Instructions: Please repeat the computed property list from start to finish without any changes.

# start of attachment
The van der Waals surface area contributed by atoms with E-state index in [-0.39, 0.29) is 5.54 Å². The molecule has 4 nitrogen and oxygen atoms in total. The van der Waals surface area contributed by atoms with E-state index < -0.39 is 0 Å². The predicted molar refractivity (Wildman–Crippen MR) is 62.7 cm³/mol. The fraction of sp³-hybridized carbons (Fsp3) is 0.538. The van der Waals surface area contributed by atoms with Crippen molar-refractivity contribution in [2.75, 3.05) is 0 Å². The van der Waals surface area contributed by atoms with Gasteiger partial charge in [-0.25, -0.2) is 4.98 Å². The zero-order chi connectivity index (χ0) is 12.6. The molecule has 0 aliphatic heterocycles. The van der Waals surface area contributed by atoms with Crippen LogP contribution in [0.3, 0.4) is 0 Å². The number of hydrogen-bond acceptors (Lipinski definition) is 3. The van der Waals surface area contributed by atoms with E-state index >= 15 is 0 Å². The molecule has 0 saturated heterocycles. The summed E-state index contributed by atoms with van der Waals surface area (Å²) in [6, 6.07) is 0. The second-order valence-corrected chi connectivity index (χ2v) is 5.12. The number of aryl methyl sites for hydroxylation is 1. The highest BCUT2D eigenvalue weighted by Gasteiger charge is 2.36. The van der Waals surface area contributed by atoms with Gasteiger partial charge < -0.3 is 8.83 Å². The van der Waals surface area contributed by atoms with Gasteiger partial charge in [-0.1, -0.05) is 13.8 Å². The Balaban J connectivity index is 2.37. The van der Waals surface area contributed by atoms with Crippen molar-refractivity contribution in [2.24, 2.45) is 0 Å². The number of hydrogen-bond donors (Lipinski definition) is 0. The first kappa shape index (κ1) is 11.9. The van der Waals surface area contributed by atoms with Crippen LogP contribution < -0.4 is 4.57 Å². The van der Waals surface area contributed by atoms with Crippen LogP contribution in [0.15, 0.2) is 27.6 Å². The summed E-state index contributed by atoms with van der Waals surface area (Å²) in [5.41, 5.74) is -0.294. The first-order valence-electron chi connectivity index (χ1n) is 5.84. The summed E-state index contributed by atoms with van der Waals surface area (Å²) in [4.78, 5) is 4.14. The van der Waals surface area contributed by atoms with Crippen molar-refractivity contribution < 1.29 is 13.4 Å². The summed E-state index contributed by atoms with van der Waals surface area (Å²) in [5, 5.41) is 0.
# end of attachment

The van der Waals surface area contributed by atoms with E-state index in [-0.39, 0.29) is 5.54 Å². The molecule has 4 nitrogen and oxygen atoms in total. The van der Waals surface area contributed by atoms with E-state index < -0.39 is 0 Å². The predicted molar refractivity (Wildman–Crippen MR) is 62.7 cm³/mol. The fraction of sp³-hybridized carbons (Fsp3) is 0.538. The van der Waals surface area contributed by atoms with Crippen molar-refractivity contribution in [2.75, 3.05) is 0 Å². The van der Waals surface area contributed by atoms with Gasteiger partial charge in [-0.25, -0.2) is 4.98 Å². The zero-order chi connectivity index (χ0) is 12.6. The molecule has 0 aliphatic heterocycles. The van der Waals surface area contributed by atoms with Crippen LogP contribution in [0.3, 0.4) is 0 Å². The number of hydrogen-bond acceptors (Lipinski definition) is 3. The van der Waals surface area contributed by atoms with E-state index >= 15 is 0 Å². The molecule has 0 saturated heterocycles. The summed E-state index contributed by atoms with van der Waals surface area (Å²) in [6, 6.07) is 0. The second-order valence-corrected chi connectivity index (χ2v) is 5.12. The number of aryl methyl sites for hydroxylation is 1. The highest BCUT2D eigenvalue weighted by Gasteiger charge is 2.36. The van der Waals surface area contributed by atoms with Gasteiger partial charge < -0.3 is 8.83 Å². The van der Waals surface area contributed by atoms with Gasteiger partial charge in [-0.1, -0.05) is 13.8 Å². The Balaban J connectivity index is 2.37. The van der Waals surface area contributed by atoms with Crippen molar-refractivity contribution in [2.24, 2.45) is 0 Å². The number of hydrogen-bond donors (Lipinski definition) is 0. The first kappa shape index (κ1) is 11.9. The van der Waals surface area contributed by atoms with Crippen LogP contribution < -0.4 is 4.57 Å². The van der Waals surface area contributed by atoms with Crippen LogP contribution in [0.15, 0.2) is 27.6 Å². The summed E-state index contributed by atoms with van der Waals surface area (Å²) in [5.41, 5.74) is -0.294. The first-order valence-electron chi connectivity index (χ1n) is 5.84. The summed E-state index contributed by atoms with van der Waals surface area (Å²) in [4.78, 5) is 4.14. The van der Waals surface area contributed by atoms with Crippen molar-refractivity contribution < 1.29 is 13.4 Å². The summed E-state index contributed by atoms with van der Waals surface area (Å²) in [5, 5.41) is 0.